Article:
Washington — Accreditors need to make their actions more transparent and better define their roles and responsibilities as assurers of quality in order to gain the public trust.
That was one of the major takeaways from the Council for Higher Education Accreditation 2016 Summer Workshop held here recently.
While the goals of transparency and clarity around the mission of accreditors were lauded, they also seemed elusive, and the conversation sometimes felt—as it has in the past—as if those involved hadn’t quite fully figured out how to achieve those goals.
At the same time, there was also a sense that accreditors will not be able to continue to operate in obscurity, particularly as more situations come to light where institutions collapse or students leave programs laden with debt and little prospects for employment in the field in which they were educated.
In such situations, accreditors will be asked why they signed off on an institution or program that has regularly failed to successfully launch students into their careers, several attendees and speakers said.
“People see accreditors as some level of quality assurance, that it means some type of quality bar,” said James Kvaal, former deputy director of the White House Domestic Policy Council under President Barack Obama and currently a Towsley Foundation Policymaker in Residence at the Gerald R. Ford School of Public Policy at the University of Michigan.
“In part that means that students will get what they expect they’re paying for out of that program,” Kvaal said. “If student goals for that program are partly economic, I think that is part of the expectation.”
Kvaal said, if students are going to occupational training programs but not finding jobs or to law schools and not becoming attorneys, that would raise questions about whether the appropriate learning outcomes have occurred at their respective schools.
Susan Phillips, chair of the National Advisory Committee on Institutional Quality and Integrity at the U.S. Department of Education, said trust is hard to come by and can be undermined further when an accredited institution’s program fails to deliver.
“The premise of we are the quality assurance and what we say is good, believe us when we say this is good, and somebody else says, ‘If you’re the quality assurance body, then why did this happen?’” Phillips said, referring to a recent case but purposefully not naming the institution in question, even though what comes to mind for many is the recent collapse of Corinthian Colleges.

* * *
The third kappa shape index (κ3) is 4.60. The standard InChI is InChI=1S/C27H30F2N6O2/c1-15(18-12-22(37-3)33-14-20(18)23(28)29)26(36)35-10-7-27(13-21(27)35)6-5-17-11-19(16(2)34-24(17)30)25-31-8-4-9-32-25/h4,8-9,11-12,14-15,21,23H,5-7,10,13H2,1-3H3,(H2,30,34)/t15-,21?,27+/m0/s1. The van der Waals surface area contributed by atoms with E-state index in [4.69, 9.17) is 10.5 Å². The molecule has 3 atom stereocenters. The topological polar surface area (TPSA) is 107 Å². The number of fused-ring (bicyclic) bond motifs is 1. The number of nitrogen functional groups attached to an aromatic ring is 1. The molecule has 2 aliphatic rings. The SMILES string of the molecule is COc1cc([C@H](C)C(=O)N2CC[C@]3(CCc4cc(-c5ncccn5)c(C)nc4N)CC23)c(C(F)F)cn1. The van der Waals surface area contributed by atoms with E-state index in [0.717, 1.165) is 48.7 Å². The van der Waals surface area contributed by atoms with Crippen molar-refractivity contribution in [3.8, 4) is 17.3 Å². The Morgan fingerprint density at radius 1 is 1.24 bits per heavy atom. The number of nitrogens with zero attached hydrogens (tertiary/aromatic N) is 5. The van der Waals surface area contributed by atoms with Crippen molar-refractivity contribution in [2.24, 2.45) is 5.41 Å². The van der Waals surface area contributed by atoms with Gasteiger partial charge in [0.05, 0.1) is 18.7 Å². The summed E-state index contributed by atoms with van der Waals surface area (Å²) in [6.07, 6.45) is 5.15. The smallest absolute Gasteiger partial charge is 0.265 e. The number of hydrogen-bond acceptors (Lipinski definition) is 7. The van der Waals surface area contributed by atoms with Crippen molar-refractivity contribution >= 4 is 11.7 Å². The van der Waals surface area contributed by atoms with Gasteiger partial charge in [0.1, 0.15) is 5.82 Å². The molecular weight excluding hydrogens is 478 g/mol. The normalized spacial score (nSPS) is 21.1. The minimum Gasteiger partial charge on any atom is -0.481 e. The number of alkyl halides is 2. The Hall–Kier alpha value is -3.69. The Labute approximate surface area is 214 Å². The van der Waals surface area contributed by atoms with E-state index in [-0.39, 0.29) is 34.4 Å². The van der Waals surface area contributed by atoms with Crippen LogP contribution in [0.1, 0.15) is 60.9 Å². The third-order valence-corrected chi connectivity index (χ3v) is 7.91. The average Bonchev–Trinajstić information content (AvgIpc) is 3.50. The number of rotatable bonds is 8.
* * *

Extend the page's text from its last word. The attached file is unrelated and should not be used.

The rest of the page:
“When that moment occurred, whatever that moment was, there became a huge crisis of trust,” Phillips said.
“Then there’s the finger-pointing,” Phillips said. “But the response of ‘trust me’ doesn’t get there when a rift like that occurs. The response of ‘well, accreditation is a process,’ just makes people’s eyes glaze over. Or pointing people to a set of standards doesn’t restore the trust.
“So what would raise confidence?” Phillips asked. “Certainly, ‘trust us’ is not it. Think of what works when you have a trust breach. Is there a ‘trust but verify’ strategy? We have to think about what would make me as an accreditor more transparent.”
Part of the problem, Phillips said, is that, in accreditation, “a lot of stuff happens” before accreditors take extreme actions, such as placing an institution on probation.
“There are notices, revisits, focused self studies,” Phillips said. “There’s a bunch of things that happen.”
She asked whether it would be helpful to publicize those intermediate steps, such as when an institution is placed on a watchlist.
“That’s a transparency issue also,” Phillips said. “It’s just not visible. But you all know it’s there. But can you describe it in an elevator talk?”
Kvaal said it’s important for accreditors to try to capture the “life altering benefits” of college that transcend the economic benefits.
“I think it is an opportunity to exhibit some leadership over saying to students and parents, ‘This is the value of this institution, this program,’” Kvaal said. “I think it’s a time when it’s more important than ever that accreditors work together to make sure that there’s some consistency in terminology and process across accreditors.”
But he also acknowledged a perception that, if an accreditor “tries too hard to hold an institution’s feet to the fire,” the institution will attempt to switch accreditors.
Jamaal Abdul-Alim can be reached at email@example.com or follow him on Twitter @dcwriter360.